also, why was the networking not good at gs pwm? to me, it seems intuitive that if i am working with wealthy and successful people regularly, many of them from the finance industry, the network would just come.

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Apr 19, 2009

Jamie Dimon, you would think that working with clients who have made big money in the finance industry (HF managers and PE shop founders) would be great people to network with.

To some level they are because you can see how an extremely successful entrepreneur thinks. However, your contact can only take you so far. Even if this HF manager or PE firm founder gets you a job, your skill set and ability will ultimately determine how successful you are in your career.

Unfortunately, Private Wealth Management does not give you the skill set required to succeed at a hedge fund (usually very quantitative/trading-oriented background) or private equity ( experience doing IPOs and valuing companies which you get from Investment Banking not Private Wealth Management) or Venture Capital (usually requires some entrepreneurial experience)

I'll give you an example. I talked to some hugely successful tech. entrepreneur who sold his house for $30 million and was a client of my bank's. Was he going to help get me a huge position at Google? The answer is maybe, but probably not. Even if I did get the position I would not be successful because I don't have the experience required to succeed in the industry. The same goes for the hege fund managers and PE firm founders you would be dealing with.

Is the PWM firm you are considering joining called Bessemer's Trust? It is a very small, but very high-end/successful boutique wealth management firm that caters to the truly affluent.

My experience visiting Trillium was great. The kids (traders) were very friendly and knowledgeable. There is no dress code and the atmosphere was laid back. The more senior traders/managers were also very down-to-earth and laid back while remaining professional. Also, there is zero bureaucracy since you completely determine your own compensation. If you do well there is also room for career advancement by taking the Series 24 and becoming a mentor/senior trader who takes on trainees while getting a large cut of your P&L. The firm hires a lot of kids from Wharton, Cornell, Darmouth, Brown, Carnegie Mellon, NYU Stern, and other top schools.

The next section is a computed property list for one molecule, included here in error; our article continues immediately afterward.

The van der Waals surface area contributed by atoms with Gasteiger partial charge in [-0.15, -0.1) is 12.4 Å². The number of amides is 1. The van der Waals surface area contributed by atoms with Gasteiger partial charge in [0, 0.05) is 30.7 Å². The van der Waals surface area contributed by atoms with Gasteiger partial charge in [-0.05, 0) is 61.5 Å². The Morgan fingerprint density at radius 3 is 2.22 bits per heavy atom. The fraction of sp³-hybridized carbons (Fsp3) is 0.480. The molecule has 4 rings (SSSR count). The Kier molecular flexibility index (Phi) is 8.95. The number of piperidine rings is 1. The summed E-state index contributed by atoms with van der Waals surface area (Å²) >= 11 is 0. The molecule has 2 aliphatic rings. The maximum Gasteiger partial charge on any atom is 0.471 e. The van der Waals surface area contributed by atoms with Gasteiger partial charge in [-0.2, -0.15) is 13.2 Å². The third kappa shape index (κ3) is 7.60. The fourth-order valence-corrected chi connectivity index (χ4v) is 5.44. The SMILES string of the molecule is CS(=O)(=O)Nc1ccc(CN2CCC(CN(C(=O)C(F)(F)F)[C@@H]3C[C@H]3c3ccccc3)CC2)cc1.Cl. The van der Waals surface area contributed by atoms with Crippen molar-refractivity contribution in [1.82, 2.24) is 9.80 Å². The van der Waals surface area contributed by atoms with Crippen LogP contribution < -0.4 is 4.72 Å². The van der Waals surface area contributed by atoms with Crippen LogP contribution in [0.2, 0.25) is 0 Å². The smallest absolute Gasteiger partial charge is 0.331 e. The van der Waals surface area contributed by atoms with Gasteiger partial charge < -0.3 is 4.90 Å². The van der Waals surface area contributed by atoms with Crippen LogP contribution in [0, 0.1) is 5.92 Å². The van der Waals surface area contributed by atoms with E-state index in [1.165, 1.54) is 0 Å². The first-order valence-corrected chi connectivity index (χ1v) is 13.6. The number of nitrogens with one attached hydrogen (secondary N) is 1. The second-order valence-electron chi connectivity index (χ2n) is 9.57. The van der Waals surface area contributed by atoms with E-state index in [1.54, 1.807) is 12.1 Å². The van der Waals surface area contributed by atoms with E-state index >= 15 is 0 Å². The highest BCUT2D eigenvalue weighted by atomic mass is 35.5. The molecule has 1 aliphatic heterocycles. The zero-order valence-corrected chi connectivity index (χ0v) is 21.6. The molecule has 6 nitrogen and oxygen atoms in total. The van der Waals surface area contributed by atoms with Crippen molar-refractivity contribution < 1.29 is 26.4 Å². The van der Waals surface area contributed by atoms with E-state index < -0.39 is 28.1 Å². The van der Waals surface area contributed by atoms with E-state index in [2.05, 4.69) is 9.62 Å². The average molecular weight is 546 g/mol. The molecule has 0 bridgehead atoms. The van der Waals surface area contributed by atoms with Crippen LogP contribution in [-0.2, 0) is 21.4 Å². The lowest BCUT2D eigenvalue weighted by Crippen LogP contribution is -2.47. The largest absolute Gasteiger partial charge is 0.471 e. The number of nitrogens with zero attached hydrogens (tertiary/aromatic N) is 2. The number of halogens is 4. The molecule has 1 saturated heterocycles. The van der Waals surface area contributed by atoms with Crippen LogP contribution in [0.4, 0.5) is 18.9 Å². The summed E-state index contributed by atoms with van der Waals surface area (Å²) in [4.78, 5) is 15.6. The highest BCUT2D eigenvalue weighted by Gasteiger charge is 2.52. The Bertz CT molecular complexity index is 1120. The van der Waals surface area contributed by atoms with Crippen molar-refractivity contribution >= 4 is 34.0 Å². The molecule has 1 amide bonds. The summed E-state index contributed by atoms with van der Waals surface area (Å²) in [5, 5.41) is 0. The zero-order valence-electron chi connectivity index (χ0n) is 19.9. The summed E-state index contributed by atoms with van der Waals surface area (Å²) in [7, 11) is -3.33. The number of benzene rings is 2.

Like you said, your family won't be supporting you after college. If that is the case you have to decide whether you are willing to take the risk to go and trade. I am fortunate that my parents will be supporting me so I can go ahead and take the risk of trading without thinking twice. If my parents weren't supporting me would I take the risk? Most likely not.

Apr 19, 2009

I have made this post a hundred times so im not sure why im bothering to do it again.

If you want to be a prop trader doing your own thing go with trillium. If you knock the cover off the ball at Trillium why would you even want to go get an MBA. Day Trading and MBA's dont exactly go together unless your long term plays are to move into portfolio management at a fast money hedge fund.

The skill sets are entirely different but honestly the more I read your posts and from our PMs I feel like your heart is not where it needs to be to reach your full potential as a trader so perhaps PWM is better suited for you. This is a major decision you really have to decide if you want to daytrade or do you want to put together portfolios. Only you can make this decision.

"Oh the ladies ever tell you that you look like a fucking optical illusion" - Frank Slaughtery 25th Hour.

Apr 19, 2009